Blueprints For The Future
While we often discuss the benefits of having a will, it is also important to have documents in place to protect you and your family during your lifetime in cases of disability or incapacity. A will is only effective after your death but use of planning tools are effective during your lifetime in the event you are unable to act for yourself. The attorneys at Quinlivan & Hughes, P.A., are able to assist in a wide range of lifetime planning matters. Call us at 320-200-4928, or contact us online, to learn how we can help.
Power Of Attorney Agreements
Minnesota provides for the use of a power of attorney, which allows an individual to appoint an attorney in fact to exercise a wide range of powers over an individual’s financial matters. The attorney in fact may be specific to a particular issue, such as signing a deed to a particular piece of real estate. The attorney in fact’s powers might also be wide-ranging, enabling intervention in a variety of financial matters.
Designating power of attorney is often less expensive, less time-consuming and less invasive of a person’s privacy than conservatorship proceedings. In conjunction with a health care directive, a power of attorney can be a valuable lifetime safety net for an individual.
Health Care Directives
Minnesota allows an individual to use a health care directive to name an agent who can make medical decisions when the individual is unable to do so. This designated agent may make any health care decision on the individual’s behalf, choose health care providers, choose where the individual will live and review the individual’s medical records. The agent’s powers cease upon the individual’s regaining the ability to make decisions, or upon the individual’s death.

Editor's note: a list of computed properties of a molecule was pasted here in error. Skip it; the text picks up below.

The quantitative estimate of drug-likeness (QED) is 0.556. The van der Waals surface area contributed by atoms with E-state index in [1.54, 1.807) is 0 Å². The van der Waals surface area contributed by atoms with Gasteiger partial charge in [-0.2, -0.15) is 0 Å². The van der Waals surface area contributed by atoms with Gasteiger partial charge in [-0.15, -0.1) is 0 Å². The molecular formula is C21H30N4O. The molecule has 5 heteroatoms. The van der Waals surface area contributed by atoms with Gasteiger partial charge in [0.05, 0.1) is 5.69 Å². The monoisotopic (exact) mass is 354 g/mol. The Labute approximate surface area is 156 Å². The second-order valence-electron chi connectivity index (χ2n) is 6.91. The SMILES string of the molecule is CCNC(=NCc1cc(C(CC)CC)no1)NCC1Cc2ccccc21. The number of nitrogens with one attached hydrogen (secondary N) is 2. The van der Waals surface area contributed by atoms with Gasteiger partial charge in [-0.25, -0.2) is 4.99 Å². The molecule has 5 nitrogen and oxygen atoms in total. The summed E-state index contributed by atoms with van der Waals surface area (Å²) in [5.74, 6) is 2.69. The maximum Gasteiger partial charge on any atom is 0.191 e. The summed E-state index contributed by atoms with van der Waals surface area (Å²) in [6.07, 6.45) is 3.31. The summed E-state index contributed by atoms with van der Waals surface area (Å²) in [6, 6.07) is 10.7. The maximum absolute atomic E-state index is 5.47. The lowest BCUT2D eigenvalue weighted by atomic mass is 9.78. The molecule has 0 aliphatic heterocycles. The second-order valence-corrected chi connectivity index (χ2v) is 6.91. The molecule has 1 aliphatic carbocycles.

Minnesota statutes set requirements for a valid health care directive, including the fact that it must be in writing and properly witnessed or otherwise acknowledged. Such agreements are often less expensive, less time-consuming and less invasive of an individual’s privacy compared with guardianship agreements. Therefore, such directives can be valuable lifetime safety nets for an individual.
A conservatorship is a legal proceeding made through a probate court to appoint someone as conservator to exercise powers and duties over the estate of an incapacitated individual.
Once appointed, a conservator may have a range of powers over the finances and assets of the incapacitated individual. This includes managing that individual’s estate, paying lawful debts, and paying reasonable charges for maintenance and support of the individual.
As part of his or her duties, a conservator must file an inventory with the court listing the incapacitated individual’s assets at the time the conservatorship was established. Likewise, the conservator must provide yearly expense reports.
A power of attorney agreement can often accomplish the same results as a conservatorship, at less cost and without court involvement. However, if the incapacitated individual is not competent, or a family situation is rancorous, a conservatorship may be beneficial because of the court supervision it entails.
A guardianship, like a conservatorship, is a legal proceeding made through a probate court. It assigns someone as a guardian to make decisions in personal matters — such as medical care or housing choices — on behalf of an incapacitated individual. A petition for a guardianship is typically supported by a physician’s statement of support.
As guardianships must be established in court, the process can be time-consuming and costly, especially in contested matters. In addition, the incapacitated individual’s medical records may need to be accessed, which brings up issues concerning invasion of privacy. As such, a health care directive can often accomplish the same results as a guardianship, and do so more efficiently and effectively. However, the oversight of the court that is required in guardianship disputes may, in disputed situations, ultimately benefit the incapacitated individual.